Most camping knife models will be either a stainless steel blade or a carbon steel blade. Stainless steel blades are often found on folding knives and smaller fixed-blade knives while carbon steel is often on knives built for heavy-duty tasks and larger fixed blades.

Blade coating

Blade coatings offer a few benefits: They change the look of the knife, make it more durable, harder, or resistant to scratching, and can often make it more resistant to corrosion. Some common blade coatings are mirror-polished offering great corrosion resistance. Stonewashing hides scratches and is less reflective than other coatings. Bead-blasting gives you a router blade surface that is more prone to corrosion but is not reflective. A satin finish is arguably the most popular and is right in the middle of bead blasting and mirror polishing.

Fire starting abilities

Some camping knives listed, like the Ferro knife, come with specific fire-starting abilities. However, most knives can be used to start a fire if you know how. Usually, you need a rock and your blade. With a folding blade, you can strike the edge of the folded blade against a rock to create sparks. A fixed-blade knife can also be used like this, but keep in mind this option can damage it. You can also use your knife as a striker with a Ferro rod.


Whether or not you’d like a choil on your blade edge is personal preference. Some like to have a large choil as a forward finger grip for tasks like carving wood. Smaller choils are to create a stopping point when sharpening to protect the handle. Some blades do not have a choil at all.

Drop/clip/spear point

A drop point blade offers additional strength and control at the tip with a slow curve that lowers the point at the tip of the knife. This makes for an excellent hunting, tactical, and survival knife. A clip point is better for piercing tasks but offers less strength. Spear point knives are great for piercing and stabbing and are often used as throwing knives. When it comes to finding a good knife that can handle heavy-duty tasks, drop-point blades are the primary choice for the best camping knives.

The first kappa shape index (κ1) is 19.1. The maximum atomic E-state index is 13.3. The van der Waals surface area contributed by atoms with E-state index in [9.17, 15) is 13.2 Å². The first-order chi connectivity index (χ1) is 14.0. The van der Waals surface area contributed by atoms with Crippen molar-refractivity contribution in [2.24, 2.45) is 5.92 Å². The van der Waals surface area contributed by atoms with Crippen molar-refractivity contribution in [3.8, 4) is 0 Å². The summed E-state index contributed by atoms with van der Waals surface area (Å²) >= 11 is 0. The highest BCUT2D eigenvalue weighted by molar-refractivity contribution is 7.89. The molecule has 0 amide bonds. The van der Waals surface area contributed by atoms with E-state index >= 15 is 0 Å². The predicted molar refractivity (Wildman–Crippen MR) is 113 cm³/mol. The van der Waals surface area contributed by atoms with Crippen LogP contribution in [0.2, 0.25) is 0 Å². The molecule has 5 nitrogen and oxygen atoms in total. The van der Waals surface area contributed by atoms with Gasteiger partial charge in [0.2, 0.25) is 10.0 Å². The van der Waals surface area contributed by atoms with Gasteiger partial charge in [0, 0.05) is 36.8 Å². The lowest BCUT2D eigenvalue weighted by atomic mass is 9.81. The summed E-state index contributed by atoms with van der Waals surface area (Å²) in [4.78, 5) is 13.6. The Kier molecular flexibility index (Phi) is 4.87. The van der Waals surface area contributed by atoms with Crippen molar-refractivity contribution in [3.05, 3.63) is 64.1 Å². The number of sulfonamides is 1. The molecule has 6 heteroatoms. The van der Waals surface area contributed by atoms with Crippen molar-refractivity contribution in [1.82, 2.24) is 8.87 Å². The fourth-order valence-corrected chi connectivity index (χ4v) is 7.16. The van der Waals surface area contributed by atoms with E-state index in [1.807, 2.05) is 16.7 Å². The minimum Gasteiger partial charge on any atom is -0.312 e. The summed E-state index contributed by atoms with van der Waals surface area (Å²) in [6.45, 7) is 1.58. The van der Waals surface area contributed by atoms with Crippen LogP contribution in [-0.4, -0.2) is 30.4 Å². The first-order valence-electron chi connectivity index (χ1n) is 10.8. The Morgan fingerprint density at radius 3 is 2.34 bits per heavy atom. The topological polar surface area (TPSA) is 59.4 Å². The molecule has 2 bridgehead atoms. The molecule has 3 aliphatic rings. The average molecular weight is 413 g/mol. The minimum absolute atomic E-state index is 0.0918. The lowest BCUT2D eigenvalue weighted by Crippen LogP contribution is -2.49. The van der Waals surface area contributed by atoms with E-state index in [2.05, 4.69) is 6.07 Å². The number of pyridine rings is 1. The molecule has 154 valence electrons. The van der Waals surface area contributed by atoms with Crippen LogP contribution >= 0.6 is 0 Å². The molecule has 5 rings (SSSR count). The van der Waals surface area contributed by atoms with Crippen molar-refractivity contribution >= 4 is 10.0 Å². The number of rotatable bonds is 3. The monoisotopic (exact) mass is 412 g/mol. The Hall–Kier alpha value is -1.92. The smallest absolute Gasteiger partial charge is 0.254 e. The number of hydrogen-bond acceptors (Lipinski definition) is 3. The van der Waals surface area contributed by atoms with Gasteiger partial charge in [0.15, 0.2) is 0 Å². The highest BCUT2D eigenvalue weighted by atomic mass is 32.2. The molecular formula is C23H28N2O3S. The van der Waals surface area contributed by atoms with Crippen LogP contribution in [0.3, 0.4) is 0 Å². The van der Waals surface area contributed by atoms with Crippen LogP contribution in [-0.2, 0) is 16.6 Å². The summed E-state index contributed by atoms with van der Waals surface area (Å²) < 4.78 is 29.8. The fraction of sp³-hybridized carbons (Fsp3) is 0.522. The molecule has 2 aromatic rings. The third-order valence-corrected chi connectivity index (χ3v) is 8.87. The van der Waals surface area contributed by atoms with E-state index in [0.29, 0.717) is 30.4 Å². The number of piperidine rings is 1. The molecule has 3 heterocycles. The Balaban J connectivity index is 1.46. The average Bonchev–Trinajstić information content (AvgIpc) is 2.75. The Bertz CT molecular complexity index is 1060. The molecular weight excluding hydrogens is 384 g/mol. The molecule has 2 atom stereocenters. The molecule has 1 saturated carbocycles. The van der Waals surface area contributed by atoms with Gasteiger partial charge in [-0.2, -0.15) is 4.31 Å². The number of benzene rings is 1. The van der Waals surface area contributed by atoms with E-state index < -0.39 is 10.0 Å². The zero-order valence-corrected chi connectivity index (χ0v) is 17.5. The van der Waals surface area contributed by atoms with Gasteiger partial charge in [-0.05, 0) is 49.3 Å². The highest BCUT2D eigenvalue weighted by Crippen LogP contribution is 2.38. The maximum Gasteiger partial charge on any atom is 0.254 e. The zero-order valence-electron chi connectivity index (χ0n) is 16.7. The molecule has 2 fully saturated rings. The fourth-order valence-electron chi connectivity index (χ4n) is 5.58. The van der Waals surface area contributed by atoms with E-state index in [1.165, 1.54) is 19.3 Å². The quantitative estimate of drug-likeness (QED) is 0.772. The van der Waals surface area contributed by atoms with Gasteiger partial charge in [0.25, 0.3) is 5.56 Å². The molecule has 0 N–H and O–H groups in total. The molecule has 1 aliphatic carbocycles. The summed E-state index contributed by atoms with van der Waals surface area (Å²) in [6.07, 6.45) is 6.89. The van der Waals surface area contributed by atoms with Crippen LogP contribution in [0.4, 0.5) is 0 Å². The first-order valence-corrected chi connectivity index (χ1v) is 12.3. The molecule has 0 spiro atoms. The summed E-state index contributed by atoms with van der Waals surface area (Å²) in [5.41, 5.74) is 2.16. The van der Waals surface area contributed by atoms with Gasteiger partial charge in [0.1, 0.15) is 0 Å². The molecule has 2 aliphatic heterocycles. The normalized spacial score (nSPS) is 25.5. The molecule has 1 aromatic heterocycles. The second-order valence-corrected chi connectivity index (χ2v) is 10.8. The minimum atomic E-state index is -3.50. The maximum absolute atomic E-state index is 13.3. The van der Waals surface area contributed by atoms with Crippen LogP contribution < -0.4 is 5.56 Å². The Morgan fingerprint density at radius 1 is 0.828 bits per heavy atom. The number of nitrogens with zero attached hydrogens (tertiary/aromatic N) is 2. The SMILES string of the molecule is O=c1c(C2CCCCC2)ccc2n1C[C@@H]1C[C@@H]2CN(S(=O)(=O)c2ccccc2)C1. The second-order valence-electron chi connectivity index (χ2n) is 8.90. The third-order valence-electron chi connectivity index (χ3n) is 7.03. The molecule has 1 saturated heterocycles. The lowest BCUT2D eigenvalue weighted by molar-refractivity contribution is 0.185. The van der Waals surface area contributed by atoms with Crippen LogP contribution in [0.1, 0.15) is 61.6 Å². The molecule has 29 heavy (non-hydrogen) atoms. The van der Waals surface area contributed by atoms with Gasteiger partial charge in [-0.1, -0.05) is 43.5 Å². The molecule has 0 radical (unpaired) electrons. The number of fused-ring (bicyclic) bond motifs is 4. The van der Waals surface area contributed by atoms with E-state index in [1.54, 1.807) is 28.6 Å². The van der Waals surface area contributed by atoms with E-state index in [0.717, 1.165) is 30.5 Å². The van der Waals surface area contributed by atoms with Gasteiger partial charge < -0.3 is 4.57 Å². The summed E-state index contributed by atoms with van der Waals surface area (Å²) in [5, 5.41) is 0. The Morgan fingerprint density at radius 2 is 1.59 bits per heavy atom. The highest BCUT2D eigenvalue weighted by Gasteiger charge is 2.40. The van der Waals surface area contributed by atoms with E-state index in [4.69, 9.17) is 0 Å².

man holding camping knife

Types of camping knife

Fixed-blade knives

Generally, a fixed-blade knife is stronger than a foldable knife. The fixed blade and handle provide strength and tactical advantages that are quite valuable in a survival knife. These blades are easier to clean and less prone to breaking. However, a fixed-blade knife is harder to conceal and takes up substantially more space than a folding knife.

Folding knives

A folding knife folds easily into a pocket for concealment and transport. A small folding knife can be a great tool for backpackers, those looking to save space, or for those who want something as an everyday carry option. These models can also provide a small layer of safety around children, given that the blade is not exposed without effort. However, these blades require more maintenance, are not as strong as a fixed-blade knife, and take more time to be ready for action.


While multi-tools like a Swiss army knife are handy for their versatility, as camping knives they often fall short and we recommend having a backup on hand. The blade edge available is often short and doesn’t offer much working area. These can be helpful in a pinch but not as primary survival knives.

Drop-point blade knife

A drop-point blade is one of the most popular choices for both a camping utility knife and a hunting knife. In a drop point blade, the back of the knife lowers in a slow curve offering more strength and control at the tip.

Camping knife care

A good camping knife is a precision tool that can not only cut your bacon but might also save your life in an emergency. As such, it deserves to be treated with the same respect you’d show your tent or hiking shoes. Therefore: